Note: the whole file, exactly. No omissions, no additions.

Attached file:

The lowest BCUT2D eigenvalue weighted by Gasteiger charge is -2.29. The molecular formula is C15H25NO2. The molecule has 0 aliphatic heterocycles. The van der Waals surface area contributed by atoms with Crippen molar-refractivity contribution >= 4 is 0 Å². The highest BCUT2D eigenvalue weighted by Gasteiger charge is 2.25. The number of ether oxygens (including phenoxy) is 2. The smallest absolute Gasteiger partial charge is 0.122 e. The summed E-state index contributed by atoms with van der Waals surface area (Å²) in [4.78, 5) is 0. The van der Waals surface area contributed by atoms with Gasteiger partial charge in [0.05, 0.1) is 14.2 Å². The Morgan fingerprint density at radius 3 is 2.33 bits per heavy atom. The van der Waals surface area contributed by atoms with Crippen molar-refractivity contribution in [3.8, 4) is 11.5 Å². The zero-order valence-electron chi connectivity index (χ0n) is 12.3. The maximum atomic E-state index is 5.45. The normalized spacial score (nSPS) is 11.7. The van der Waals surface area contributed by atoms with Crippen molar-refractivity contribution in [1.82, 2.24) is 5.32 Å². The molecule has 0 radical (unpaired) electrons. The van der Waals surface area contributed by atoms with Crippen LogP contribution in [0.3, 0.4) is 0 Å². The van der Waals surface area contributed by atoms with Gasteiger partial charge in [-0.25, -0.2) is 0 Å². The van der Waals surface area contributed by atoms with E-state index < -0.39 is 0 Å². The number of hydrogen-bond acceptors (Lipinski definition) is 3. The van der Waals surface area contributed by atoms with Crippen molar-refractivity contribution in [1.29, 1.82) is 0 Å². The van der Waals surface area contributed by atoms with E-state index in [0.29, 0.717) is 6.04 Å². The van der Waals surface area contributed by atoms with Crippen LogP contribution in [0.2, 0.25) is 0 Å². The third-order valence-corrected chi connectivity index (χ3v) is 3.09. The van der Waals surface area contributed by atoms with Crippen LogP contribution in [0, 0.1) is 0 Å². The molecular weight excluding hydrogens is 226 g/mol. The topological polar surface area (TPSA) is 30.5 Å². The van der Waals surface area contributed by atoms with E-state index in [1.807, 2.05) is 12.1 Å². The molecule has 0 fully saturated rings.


The lowest BCUT2D eigenvalue weighted by Gasteiger charge is -2.29. The molecular formula is C15H25NO2. The molecule has 0 aliphatic heterocycles. The van der Waals surface area contributed by atoms with Crippen molar-refractivity contribution >= 4 is 0 Å². The highest BCUT2D eigenvalue weighted by Gasteiger charge is 2.25. The number of ether oxygens (including phenoxy) is 2. The smallest absolute Gasteiger partial charge is 0.122 e. The summed E-state index contributed by atoms with van der Waals surface area (Å²) in [4.78, 5) is 0. The van der Waals surface area contributed by atoms with Gasteiger partial charge in [0.05, 0.1) is 14.2 Å². The Morgan fingerprint density at radius 3 is 2.33 bits per heavy atom. The van der Waals surface area contributed by atoms with Crippen molar-refractivity contribution in [3.8, 4) is 11.5 Å². The zero-order valence-electron chi connectivity index (χ0n) is 12.3. The maximum atomic E-state index is 5.45. The normalized spacial score (nSPS) is 11.7. The van der Waals surface area contributed by atoms with Crippen molar-refractivity contribution in [1.82, 2.24) is 5.32 Å². The molecule has 0 radical (unpaired) electrons. The van der Waals surface area contributed by atoms with Crippen LogP contribution in [0.3, 0.4) is 0 Å². The van der Waals surface area contributed by atoms with Gasteiger partial charge in [-0.25, -0.2) is 0 Å². The van der Waals surface area contributed by atoms with E-state index < -0.39 is 0 Å². The number of hydrogen-bond acceptors (Lipinski definition) is 3. The van der Waals surface area contributed by atoms with Crippen molar-refractivity contribution in [1.29, 1.82) is 0 Å². The van der Waals surface area contributed by atoms with E-state index in [0.29, 0.717) is 6.04 Å². The van der Waals surface area contributed by atoms with Crippen LogP contribution in [0.2, 0.25) is 0 Å². The third-order valence-corrected chi connectivity index (χ3v) is 3.09. The van der Waals surface area contributed by atoms with Crippen LogP contribution in [0, 0.1) is 0 Å². The molecular weight excluding hydrogens is 226 g/mol. The topological polar surface area (TPSA) is 30.5 Å². The van der Waals surface area contributed by atoms with E-state index in [1.807, 2.05) is 12.1 Å². The molecule has 0 fully saturated rings.